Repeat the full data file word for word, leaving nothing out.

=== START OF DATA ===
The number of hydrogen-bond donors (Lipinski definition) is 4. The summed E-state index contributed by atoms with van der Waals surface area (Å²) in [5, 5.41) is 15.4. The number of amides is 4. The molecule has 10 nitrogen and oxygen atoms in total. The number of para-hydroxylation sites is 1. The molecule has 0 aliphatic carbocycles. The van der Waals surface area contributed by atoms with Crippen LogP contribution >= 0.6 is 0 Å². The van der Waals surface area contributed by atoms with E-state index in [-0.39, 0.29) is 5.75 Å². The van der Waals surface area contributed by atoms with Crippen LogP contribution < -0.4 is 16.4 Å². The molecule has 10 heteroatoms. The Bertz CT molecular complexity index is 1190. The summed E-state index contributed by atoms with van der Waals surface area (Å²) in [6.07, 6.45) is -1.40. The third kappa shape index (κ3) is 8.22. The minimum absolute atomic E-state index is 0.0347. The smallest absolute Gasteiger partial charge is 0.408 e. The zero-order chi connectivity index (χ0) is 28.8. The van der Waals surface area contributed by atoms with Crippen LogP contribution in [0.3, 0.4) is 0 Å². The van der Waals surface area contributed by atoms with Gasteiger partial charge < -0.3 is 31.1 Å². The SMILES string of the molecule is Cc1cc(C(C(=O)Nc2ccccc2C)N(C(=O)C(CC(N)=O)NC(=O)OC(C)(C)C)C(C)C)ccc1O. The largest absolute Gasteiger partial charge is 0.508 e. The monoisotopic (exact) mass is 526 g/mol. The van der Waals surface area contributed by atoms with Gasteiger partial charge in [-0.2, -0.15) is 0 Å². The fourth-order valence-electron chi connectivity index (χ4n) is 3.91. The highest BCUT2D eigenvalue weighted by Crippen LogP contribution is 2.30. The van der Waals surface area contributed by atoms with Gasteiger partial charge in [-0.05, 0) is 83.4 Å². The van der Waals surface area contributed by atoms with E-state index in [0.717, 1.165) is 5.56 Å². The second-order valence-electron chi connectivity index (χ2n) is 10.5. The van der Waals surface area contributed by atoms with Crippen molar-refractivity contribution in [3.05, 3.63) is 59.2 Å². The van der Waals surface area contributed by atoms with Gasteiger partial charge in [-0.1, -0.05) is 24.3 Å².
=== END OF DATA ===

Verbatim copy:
The number of hydrogen-bond donors (Lipinski definition) is 4. The summed E-state index contributed by atoms with van der Waals surface area (Å²) in [5, 5.41) is 15.4. The number of amides is 4. The molecule has 10 nitrogen and oxygen atoms in total. The number of para-hydroxylation sites is 1. The molecule has 0 aliphatic carbocycles. The van der Waals surface area contributed by atoms with Crippen LogP contribution >= 0.6 is 0 Å². The van der Waals surface area contributed by atoms with E-state index in [-0.39, 0.29) is 5.75 Å². The van der Waals surface area contributed by atoms with Crippen LogP contribution < -0.4 is 16.4 Å². The molecule has 10 heteroatoms. The Bertz CT molecular complexity index is 1190. The summed E-state index contributed by atoms with van der Waals surface area (Å²) in [6.07, 6.45) is -1.40. The third kappa shape index (κ3) is 8.22. The minimum absolute atomic E-state index is 0.0347. The smallest absolute Gasteiger partial charge is 0.408 e. The zero-order chi connectivity index (χ0) is 28.8. The van der Waals surface area contributed by atoms with Crippen LogP contribution in [0.3, 0.4) is 0 Å². The van der Waals surface area contributed by atoms with Gasteiger partial charge < -0.3 is 31.1 Å². The SMILES string of the molecule is Cc1cc(C(C(=O)Nc2ccccc2C)N(C(=O)C(CC(N)=O)NC(=O)OC(C)(C)C)C(C)C)ccc1O. The largest absolute Gasteiger partial charge is 0.508 e. The monoisotopic (exact) mass is 526 g/mol. The van der Waals surface area contributed by atoms with Gasteiger partial charge in [-0.2, -0.15) is 0 Å². The fourth-order valence-electron chi connectivity index (χ4n) is 3.91. The highest BCUT2D eigenvalue weighted by Crippen LogP contribution is 2.30. The van der Waals surface area contributed by atoms with Gasteiger partial charge in [-0.05, 0) is 83.4 Å². The van der Waals surface area contributed by atoms with E-state index in [0.717, 1.165) is 5.56 Å². The second-order valence-electron chi connectivity index (χ2n) is 10.5. The van der Waals surface area contributed by atoms with Crippen molar-refractivity contribution in [3.05, 3.63) is 59.2 Å². The van der Waals surface area contributed by atoms with Gasteiger partial charge in [-0.1, -0.05) is 24.3 Å².